Tragically, Lozen’s story ends in sorrow. In 1886, she and her brother Victorio were captured by the U.S. Army and sent to a reservation in Florida. There, they were separated from their people and forced to live in squalid conditions. Lozen died of tuberculosis in 1890, far from her homeland and her people.
Despite the hardships she endured, Lozen remains an inspiration to many today. Her courage, skill, and dedication to her people have earned her a place in history as one of the greatest Apache warriors and spiritual leaders of all time. Her legacy continues to inspire people around the world to stand up for what they believe in and to fight for justice and freedom.
The character of Lozen was not only inspiring, but she became the model for a character in Book 2 of The Lightning Ghost, which should be published later in 2023. I have changed her name in the book because I felt I could not do the real-life Lozen the justice she deserves. Many of the historical records leave out any mention of her psychic powers, but others do mention them, and in my case, those gifts and her story were perfect for my character.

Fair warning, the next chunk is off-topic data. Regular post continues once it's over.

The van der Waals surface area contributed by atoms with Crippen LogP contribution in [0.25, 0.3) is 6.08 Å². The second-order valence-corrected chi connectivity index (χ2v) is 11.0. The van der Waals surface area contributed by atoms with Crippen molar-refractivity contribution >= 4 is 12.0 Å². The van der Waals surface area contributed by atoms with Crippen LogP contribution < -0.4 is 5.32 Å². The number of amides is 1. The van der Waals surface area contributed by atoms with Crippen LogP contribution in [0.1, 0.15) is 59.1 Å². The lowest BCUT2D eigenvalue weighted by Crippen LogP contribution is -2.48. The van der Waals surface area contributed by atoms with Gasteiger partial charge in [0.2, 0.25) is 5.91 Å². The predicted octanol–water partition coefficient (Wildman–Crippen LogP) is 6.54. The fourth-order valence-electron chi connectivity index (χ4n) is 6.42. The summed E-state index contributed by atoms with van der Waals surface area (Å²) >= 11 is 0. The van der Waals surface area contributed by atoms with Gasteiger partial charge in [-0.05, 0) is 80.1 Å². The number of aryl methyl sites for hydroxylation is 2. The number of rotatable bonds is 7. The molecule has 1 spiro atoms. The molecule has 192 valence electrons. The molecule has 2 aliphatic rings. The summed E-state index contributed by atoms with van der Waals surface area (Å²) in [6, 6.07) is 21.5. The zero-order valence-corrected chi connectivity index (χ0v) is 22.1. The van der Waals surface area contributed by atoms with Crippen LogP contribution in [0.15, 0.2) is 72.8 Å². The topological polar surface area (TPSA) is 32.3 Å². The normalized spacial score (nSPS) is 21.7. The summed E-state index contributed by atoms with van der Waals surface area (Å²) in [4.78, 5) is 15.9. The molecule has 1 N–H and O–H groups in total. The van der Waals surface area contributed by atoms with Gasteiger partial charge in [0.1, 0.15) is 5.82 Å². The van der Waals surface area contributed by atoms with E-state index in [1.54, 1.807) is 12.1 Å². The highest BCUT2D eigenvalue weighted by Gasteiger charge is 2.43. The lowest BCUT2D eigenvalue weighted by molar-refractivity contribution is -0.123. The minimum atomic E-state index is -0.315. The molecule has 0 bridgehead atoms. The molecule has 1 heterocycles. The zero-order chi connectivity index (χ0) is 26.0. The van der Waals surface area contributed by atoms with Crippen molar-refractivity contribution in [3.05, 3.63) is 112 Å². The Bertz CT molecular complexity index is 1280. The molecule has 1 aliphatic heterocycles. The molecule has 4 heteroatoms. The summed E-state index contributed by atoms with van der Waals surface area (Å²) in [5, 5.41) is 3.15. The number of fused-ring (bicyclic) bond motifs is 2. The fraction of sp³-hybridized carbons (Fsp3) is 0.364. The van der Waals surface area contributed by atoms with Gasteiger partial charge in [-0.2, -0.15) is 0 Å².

Here’s a quick excerpt from the first draft, when Jenny travels to the past and meets Lozen for the first time. In this scene, Lozen’s group has been captured and put on railcars to be taken to a government prison. In Jenny’s time, Lozen is an angry, earthbound spirit, still seeking retribution:
As Jenny turned back toward Lozen, she found her gazing upward, tracking with her steely, dark eyes, as if seeking something. Lozen’s head went back down, her roughened hands on her knees. Only seconds later, Jenny heard a voice.
“Has Ussen sent you to me again?” the voice asked.
Jenny looked around to see who was talking, only to find most of the Apache prisoners in roughly the same sitting position as before.
“Lozen speaks to you,” the voice said. “Lozen seeks a message from Ussen.”
Recognizing the name Ussen as the supreme Apache deity from the articles she had read, Jenny was at a loss for what to say. She had no message to deliver but wanted to offer something to the forlorn figure sitting before her.
“Speak, or begone, red spirit,” Lozen’s spirit said.
“I bring a message of guidance to you,” Jenny replied. Knowing only what she had read about Lozen, she offered what she could. “Continue to lead and protect your people.”